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Other Workplace Standards: Union Officer Elections and Financial Controls


 
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Updated: September 2009


Labor-Management Reporting and Disclosure Act of 1959, (LMRDA) as amended
(
29 USC §401 et seq.;(http://www4.law.cornell.edu/uscode/29/401.html) 29 CFR Parts 401 to 453(http://www.dol.gov/dol/cfr/Title_29/Chapter_IV.htm))

Who is Covered

The Labor-Management Reporting and Disclosure Act of 1959, as amended (LMRDA), is administered by the Office of Labor-Management Standards (OLMS). The LMRDA covers unions, officers and employees of unions, union members, employers, labor relations consultants, surety companies, trusts in which a union is interested, and other "persons" as defined in the LMRDA who may be covered by particular provisions of the Act.

The LMRDA also covers unions representing U.S. Postal Service employees by virtue of the Postal Reorganization Act of 1970 and unions representing federal employees through Section 7120 of the Civil Service Reform Act, and its implementing regulations. The LMRDA does not cover unions composed solely of state and local government employees.


Basic Provisions/Requirements

The LMRDA consists of seven titles

  • Title I, the "Bill of Rights," sets forth certain basic rights that Congress believed federal law should guarantee to union members. These rights are set forth under the “Employee Rights” section below. Members may enforce these rights through private suit in federal district court.  The Secretary of Labor also has enforcement responsibilities with regard to an employee’s right to receive and inspect a collective bargaining agreement.
     
  • Title II requires unions to file an information report (Form LM-1), copies of their constitution and bylaws, and annual financial reports (Form LM-2, LM-3, or LM-4) with OLMS. The reports and documents filed with OLMS are public information, and any person may examine them or obtain copies at OLMS offices.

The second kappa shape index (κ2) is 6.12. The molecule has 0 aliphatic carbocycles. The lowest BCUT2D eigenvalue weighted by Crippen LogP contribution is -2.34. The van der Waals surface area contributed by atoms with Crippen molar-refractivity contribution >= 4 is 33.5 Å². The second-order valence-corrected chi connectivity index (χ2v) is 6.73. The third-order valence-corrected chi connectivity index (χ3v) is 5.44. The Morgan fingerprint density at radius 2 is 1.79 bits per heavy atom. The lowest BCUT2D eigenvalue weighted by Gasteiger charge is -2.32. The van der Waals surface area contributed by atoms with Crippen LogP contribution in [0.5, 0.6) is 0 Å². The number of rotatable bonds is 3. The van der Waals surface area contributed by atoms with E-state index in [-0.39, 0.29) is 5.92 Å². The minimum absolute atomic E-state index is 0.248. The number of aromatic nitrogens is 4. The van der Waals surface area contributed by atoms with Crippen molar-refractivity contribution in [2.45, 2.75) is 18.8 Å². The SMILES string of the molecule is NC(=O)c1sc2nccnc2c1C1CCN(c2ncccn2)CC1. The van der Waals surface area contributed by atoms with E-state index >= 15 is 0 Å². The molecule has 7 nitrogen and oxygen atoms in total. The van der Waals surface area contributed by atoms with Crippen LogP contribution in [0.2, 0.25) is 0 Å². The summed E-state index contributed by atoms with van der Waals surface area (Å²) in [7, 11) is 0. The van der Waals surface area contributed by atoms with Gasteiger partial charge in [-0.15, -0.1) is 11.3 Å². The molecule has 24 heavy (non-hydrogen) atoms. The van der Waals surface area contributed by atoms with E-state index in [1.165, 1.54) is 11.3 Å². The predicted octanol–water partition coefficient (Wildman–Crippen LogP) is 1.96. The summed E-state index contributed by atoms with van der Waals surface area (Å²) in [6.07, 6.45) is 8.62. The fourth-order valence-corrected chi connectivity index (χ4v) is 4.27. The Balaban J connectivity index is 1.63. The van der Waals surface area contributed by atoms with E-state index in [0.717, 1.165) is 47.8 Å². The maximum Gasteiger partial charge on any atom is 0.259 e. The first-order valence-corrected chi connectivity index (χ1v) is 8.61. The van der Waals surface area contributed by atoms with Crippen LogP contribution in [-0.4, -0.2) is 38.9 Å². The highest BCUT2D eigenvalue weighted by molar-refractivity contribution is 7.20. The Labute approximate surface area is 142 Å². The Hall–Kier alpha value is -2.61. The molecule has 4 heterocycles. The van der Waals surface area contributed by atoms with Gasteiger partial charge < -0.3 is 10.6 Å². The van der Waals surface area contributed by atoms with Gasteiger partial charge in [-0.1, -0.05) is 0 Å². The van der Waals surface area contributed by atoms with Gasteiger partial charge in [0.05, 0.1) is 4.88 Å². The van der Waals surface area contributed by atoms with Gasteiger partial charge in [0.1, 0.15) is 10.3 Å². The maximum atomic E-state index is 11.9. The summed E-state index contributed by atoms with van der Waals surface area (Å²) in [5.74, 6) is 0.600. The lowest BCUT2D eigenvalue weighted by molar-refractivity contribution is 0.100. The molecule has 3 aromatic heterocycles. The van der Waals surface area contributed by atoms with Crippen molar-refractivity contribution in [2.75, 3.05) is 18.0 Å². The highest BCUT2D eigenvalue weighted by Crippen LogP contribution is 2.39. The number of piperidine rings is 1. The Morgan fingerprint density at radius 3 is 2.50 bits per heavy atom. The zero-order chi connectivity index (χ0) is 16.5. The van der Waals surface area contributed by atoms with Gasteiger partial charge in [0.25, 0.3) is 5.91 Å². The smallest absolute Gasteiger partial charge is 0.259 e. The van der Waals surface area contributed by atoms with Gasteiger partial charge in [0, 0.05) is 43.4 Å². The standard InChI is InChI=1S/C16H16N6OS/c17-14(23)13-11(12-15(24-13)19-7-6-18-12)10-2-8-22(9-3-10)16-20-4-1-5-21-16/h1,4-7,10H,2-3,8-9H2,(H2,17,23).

Officers and employees of unions must file a Form LM-30 with OLMS if they have any loans or benefits from, or certain financial interests in, employers whose employees their union represents and businesses that deal with their union. Employers who enter into such an agreement or engage in certain specified activities or financial dealings with their employees, union, union officers, or labor relations consultants must file a Form LM-10.
    • Labor relations consultants, who enter into an agreement with an employer to persuade employees about their union activities, or to supply certain information to the employer, must file a Form LM-20, Agreement and Activities Report, and a Form LM-21, Receipts and Disbursements Report.

      Finally, surety companies that issue bonds required by the LMRDA or the Employee Retirement Income Security Act of 1974 (ERISA) must file a Form S-1 to report data such as premiums received, total claims paid, and amounts recovered. The Secretary of Labor has authority to enforce the reporting requirements of the Act.
       
  • Title III concerns the imposition of trusteeships over subordinate unions. A parent union may impose a trusteeship only for a purpose specified in the LMRDA, and it must establish and administer the trusteeship in accordance with its own constitution and bylaws. A parent union that places a subordinate union in trusteeship must file initial, semiannual, and terminal trusteeship reports (Forms LM-15, LM-15A, and LM-16).

    Under the LMRDA, the parent union may not engage in certain specified acts involving the funds and delegate votes from a union under trusteeship. The Secretary of Labor has the authority to investigate and enforce alleged violations of Title III, and a union member or subordinate union may also enforce the provisions of this title, except for the reporting requirements, through private suit in federal district court. Properly imposed trusteeships are presumed to be valid for a period of 18 months and are presumed to be invalid after that period.
     
  • Title IV establishes standards for elections of union officers. Among other things, local unions must elect their officers by secret ballot; national and international unions and intermediate bodies must elect their officers either by secret ballot of the members or by delegates chosen by secret ballot. Title IV requires elections to be held by national and international unions at least every five years; intermediate bodies at least every four years; and local unions at least every three years.